22 Jul 2018 18:29 IST

That one brief, shining moment

Insights come unasked, unexpectedly. All we must do is be open to receiving them

Sometimes it takes just one person, one comment, for what what people call the ah! moment, an epiphany. In less than a heartbeat, dark clouds part and something becomes crystal clear. The good news is that it happens to everybody, not only spiritual, philosophical or logic seekers, or the chasers of truth or salvation.

The other day, some of us were chatting, sharing anecdotes and the talk turned to the past — and, as it often happens, about how things were so wonderful then, and look how things have changed now. A note of hopelessness inevitably joined the conversation. Why do we constantly hark back to the good old days with a sense of regret? Is it a universal truth that the past is always better? Is that why we hold on to things thinking that they will anchor us to a ‘happy’ or ‘better’ time? Do objects from the past change our present?

My father’s sturdy black Standard 10 was the first and only car he bought, second hand, 40 years before he died. Everybody in whichever neighbourhood in whichever town or city we lived saw him and his car as one design. My dad and his car, the Standard 10 and my dad. He maintained it himself, often spending holidays tinkering with it in between setting other people’s car problems right. He loved it and it loved him — towards the end only he possessed all the tricks of driving it. Then he died and the Standard 10 sat in the garage. Every now and then there was talk of disposing of it but I stoutly, sentimentally, resisted until one day my mother said, “When he himself is gone, what are you holding on to an object for?” That’s when I realised the truth: I didn’t need a physical reminder of the person I was mourning; his memory was part of my inner spirit.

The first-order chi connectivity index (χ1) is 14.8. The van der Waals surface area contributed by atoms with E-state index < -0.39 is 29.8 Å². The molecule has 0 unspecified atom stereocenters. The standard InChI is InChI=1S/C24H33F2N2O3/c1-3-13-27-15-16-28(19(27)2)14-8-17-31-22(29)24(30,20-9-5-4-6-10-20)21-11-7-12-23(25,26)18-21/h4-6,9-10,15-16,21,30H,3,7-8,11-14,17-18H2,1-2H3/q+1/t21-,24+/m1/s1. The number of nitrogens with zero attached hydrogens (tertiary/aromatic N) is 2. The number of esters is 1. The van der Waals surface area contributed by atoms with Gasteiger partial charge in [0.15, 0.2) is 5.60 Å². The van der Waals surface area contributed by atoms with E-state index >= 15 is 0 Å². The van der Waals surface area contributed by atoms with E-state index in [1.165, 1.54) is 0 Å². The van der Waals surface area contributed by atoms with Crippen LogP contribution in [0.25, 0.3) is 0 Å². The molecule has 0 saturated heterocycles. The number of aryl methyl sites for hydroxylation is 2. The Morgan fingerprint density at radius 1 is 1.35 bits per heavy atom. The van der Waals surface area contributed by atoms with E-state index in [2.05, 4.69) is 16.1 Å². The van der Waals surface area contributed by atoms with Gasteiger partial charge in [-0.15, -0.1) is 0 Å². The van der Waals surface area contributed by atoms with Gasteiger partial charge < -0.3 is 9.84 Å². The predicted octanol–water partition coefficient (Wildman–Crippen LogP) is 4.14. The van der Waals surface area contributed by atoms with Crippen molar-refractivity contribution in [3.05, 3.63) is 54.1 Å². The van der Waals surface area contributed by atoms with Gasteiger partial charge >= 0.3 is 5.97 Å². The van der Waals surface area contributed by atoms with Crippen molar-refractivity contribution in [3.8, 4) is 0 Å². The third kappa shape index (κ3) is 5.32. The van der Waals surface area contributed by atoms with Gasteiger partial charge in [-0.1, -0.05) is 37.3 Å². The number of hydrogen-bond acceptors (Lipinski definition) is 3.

Honest interactions